Junji Ito Collection

3 out of 5

Directed by: Shinobu Tagashira

This scrapes by as passable entertainment solely due to its source material.  The cheap animation – and rather rigid decision to explicitly follow the manga – wouldn’t fly for most series, but because Junji Ito’s material is so often rivetingly weird and creepy, you hang on for another episode to see how whichever adaptation looks on screen.

Junji Ito Collection is an anthology of Ito’s horror (and comedy horror) shorts, anime-d.  The voice actors across the episodes are pretty game, and Studio Deen rather accurately captures some still shots in Ito’s fine-lined style; the series absolutely recreates the manga it intends to.  However, in doing so, the show overlooks one of the points of an adaptation: of migrating something from one form of media to another, and morphing it so that it works better in that new media.  Combined with what we’ll assume was some budget constraints, we get a lot of abbreviated animation – still figures with moving mouths; talking from off-screen while we show static scenery – and when there is a requirement for some more emotive animation, like running, it’s jerky as all get out.  And that fine-lined Ito thing only applies to key close-ups: most of the figures and settings are pretty bare.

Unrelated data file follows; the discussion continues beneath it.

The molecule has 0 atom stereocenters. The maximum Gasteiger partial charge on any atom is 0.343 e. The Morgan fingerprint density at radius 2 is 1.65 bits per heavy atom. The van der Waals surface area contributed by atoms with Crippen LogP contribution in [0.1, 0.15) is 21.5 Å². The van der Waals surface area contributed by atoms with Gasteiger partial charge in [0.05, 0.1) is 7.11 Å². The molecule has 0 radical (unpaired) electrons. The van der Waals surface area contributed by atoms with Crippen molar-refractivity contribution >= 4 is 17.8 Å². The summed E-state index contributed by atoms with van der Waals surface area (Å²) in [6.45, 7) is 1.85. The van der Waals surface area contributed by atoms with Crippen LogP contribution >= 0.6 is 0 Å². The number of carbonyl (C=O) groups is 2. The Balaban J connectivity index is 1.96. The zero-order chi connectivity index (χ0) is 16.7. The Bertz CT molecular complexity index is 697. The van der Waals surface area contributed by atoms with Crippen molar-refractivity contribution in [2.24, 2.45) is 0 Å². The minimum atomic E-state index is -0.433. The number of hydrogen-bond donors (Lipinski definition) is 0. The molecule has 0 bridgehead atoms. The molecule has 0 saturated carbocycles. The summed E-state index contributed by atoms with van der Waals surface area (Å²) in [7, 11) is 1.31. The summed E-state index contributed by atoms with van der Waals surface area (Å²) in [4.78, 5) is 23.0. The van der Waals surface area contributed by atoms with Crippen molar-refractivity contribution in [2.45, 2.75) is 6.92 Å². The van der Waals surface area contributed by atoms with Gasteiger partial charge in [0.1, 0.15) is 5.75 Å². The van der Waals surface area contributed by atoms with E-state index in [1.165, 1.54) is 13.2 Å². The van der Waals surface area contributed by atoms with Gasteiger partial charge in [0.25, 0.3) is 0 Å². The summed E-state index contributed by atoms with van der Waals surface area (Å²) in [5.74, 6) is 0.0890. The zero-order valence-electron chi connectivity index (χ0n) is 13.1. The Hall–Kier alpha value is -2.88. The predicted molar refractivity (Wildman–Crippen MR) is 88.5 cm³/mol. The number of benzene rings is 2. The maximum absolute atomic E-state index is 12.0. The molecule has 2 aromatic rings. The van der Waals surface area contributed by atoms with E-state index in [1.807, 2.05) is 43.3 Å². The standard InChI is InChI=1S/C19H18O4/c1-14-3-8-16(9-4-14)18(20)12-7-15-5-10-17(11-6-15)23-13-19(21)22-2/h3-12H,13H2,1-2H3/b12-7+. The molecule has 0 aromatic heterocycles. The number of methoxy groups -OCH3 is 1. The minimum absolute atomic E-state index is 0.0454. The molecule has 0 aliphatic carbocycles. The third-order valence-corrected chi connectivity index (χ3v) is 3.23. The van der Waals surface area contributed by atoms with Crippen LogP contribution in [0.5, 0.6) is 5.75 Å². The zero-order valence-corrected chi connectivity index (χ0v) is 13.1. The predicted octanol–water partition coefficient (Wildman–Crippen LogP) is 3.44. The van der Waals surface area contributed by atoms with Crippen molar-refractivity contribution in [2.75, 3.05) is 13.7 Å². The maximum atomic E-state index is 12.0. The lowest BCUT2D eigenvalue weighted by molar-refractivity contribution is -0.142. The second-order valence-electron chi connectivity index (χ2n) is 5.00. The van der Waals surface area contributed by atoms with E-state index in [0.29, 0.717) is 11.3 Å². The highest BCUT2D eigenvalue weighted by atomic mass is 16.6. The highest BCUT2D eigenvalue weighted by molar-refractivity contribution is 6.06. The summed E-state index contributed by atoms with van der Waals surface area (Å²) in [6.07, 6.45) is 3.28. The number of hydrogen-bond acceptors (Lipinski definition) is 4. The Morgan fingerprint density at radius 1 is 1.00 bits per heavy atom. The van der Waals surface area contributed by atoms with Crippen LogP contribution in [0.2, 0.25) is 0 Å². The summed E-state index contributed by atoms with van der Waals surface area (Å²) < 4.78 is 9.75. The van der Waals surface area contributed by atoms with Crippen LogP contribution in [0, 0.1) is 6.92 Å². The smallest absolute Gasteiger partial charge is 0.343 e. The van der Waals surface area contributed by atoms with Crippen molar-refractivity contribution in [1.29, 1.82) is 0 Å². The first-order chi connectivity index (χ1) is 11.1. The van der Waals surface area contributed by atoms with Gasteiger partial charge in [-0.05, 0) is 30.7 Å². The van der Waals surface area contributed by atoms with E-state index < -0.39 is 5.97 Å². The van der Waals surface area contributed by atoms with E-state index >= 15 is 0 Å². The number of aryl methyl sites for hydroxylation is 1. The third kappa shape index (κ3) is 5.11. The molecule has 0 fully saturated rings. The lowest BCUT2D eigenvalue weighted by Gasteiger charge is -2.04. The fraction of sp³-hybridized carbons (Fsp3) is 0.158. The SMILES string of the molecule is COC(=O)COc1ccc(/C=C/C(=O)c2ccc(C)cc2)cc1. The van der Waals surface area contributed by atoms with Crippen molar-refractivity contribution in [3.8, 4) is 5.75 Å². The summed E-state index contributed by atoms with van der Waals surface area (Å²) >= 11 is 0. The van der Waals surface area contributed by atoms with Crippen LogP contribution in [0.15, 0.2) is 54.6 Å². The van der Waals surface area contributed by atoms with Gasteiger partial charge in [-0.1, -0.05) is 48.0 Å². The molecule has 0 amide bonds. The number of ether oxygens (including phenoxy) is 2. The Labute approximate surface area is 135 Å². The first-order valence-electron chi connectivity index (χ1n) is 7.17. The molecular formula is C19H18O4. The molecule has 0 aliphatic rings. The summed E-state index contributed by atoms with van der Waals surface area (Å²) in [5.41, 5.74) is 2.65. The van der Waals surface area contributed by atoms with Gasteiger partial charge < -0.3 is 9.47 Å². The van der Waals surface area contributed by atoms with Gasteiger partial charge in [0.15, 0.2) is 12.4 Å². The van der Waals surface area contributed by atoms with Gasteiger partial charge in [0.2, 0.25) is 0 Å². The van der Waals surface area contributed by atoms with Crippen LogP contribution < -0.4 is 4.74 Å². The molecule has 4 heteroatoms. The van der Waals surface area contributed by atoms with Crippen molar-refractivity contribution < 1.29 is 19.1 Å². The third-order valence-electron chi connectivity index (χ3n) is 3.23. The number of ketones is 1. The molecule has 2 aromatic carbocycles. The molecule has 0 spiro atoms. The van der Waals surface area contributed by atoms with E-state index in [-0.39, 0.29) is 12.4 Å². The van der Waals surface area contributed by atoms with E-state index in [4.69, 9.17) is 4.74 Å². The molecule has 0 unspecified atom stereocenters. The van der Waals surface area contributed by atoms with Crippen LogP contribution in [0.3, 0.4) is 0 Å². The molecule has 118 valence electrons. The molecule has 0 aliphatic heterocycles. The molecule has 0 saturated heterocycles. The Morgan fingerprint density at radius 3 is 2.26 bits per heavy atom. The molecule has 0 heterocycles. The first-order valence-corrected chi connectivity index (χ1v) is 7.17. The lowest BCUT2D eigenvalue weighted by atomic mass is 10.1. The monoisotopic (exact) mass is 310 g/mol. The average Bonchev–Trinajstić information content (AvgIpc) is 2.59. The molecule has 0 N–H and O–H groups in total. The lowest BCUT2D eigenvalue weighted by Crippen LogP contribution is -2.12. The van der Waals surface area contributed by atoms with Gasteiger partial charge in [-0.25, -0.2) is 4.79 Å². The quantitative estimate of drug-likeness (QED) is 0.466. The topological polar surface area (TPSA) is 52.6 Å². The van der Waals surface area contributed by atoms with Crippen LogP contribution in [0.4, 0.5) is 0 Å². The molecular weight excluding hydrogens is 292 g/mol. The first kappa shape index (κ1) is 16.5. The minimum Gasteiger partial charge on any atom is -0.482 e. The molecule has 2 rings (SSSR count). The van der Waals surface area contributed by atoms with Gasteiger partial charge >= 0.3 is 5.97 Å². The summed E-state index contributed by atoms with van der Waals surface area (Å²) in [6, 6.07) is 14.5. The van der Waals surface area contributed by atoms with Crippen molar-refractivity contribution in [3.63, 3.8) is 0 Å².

That said, this, eh, minimalism kind of works when the stories themselves are quiet and minimal; that is: when doing book-to-screen really doesn’t require much movement from the characters, it translates.  And a fair amount of Junji’s stuff falls into that category.  The rest of it, though, requires some tolerance for the cheap look; this isn’t so bad, because it’s Junji’s stories, and because each story is only half an episode long.  It’s also nice that the show didn’t case aside the more humorous stuff (like Souichi’s tales), breaking up the tone nicely… even if it was an odd decision to start the series like that.

So despite all of these visual roadblocks – which are notable, given that this is a damned visual medium – I didn’t hate my time with Junji Ito Collection, and was rewarded with some truly creepy moments, re-creeping me out from the replicated originals.